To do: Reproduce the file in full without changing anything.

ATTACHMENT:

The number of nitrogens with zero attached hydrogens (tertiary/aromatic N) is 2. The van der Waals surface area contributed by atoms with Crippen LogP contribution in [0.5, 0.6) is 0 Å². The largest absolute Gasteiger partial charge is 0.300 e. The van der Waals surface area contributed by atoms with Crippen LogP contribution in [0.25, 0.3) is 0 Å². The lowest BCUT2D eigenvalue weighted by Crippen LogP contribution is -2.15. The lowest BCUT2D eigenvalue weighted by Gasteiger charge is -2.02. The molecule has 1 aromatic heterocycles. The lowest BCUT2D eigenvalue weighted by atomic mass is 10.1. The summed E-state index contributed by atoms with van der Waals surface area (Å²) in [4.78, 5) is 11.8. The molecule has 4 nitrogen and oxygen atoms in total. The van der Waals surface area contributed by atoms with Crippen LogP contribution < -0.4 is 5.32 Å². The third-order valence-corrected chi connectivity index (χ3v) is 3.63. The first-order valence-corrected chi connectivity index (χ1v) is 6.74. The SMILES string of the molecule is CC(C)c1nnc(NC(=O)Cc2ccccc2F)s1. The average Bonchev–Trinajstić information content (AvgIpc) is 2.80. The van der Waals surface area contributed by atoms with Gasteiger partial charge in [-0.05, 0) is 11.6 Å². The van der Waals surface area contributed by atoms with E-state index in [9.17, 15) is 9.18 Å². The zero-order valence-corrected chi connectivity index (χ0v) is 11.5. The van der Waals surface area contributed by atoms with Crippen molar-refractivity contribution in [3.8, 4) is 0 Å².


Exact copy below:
The number of nitrogens with zero attached hydrogens (tertiary/aromatic N) is 2. The van der Waals surface area contributed by atoms with Crippen LogP contribution in [0.5, 0.6) is 0 Å². The largest absolute Gasteiger partial charge is 0.300 e. The van der Waals surface area contributed by atoms with Crippen LogP contribution in [0.25, 0.3) is 0 Å². The lowest BCUT2D eigenvalue weighted by Crippen LogP contribution is -2.15. The lowest BCUT2D eigenvalue weighted by Gasteiger charge is -2.02. The molecule has 1 aromatic heterocycles. The lowest BCUT2D eigenvalue weighted by atomic mass is 10.1. The summed E-state index contributed by atoms with van der Waals surface area (Å²) in [4.78, 5) is 11.8. The molecule has 4 nitrogen and oxygen atoms in total. The van der Waals surface area contributed by atoms with Crippen LogP contribution < -0.4 is 5.32 Å². The third-order valence-corrected chi connectivity index (χ3v) is 3.63. The first-order valence-corrected chi connectivity index (χ1v) is 6.74. The SMILES string of the molecule is CC(C)c1nnc(NC(=O)Cc2ccccc2F)s1. The average Bonchev–Trinajstić information content (AvgIpc) is 2.80. The van der Waals surface area contributed by atoms with Gasteiger partial charge in [-0.05, 0) is 11.6 Å². The van der Waals surface area contributed by atoms with E-state index in [9.17, 15) is 9.18 Å². The zero-order valence-corrected chi connectivity index (χ0v) is 11.5. The van der Waals surface area contributed by atoms with Crippen molar-refractivity contribution in [3.8, 4) is 0 Å².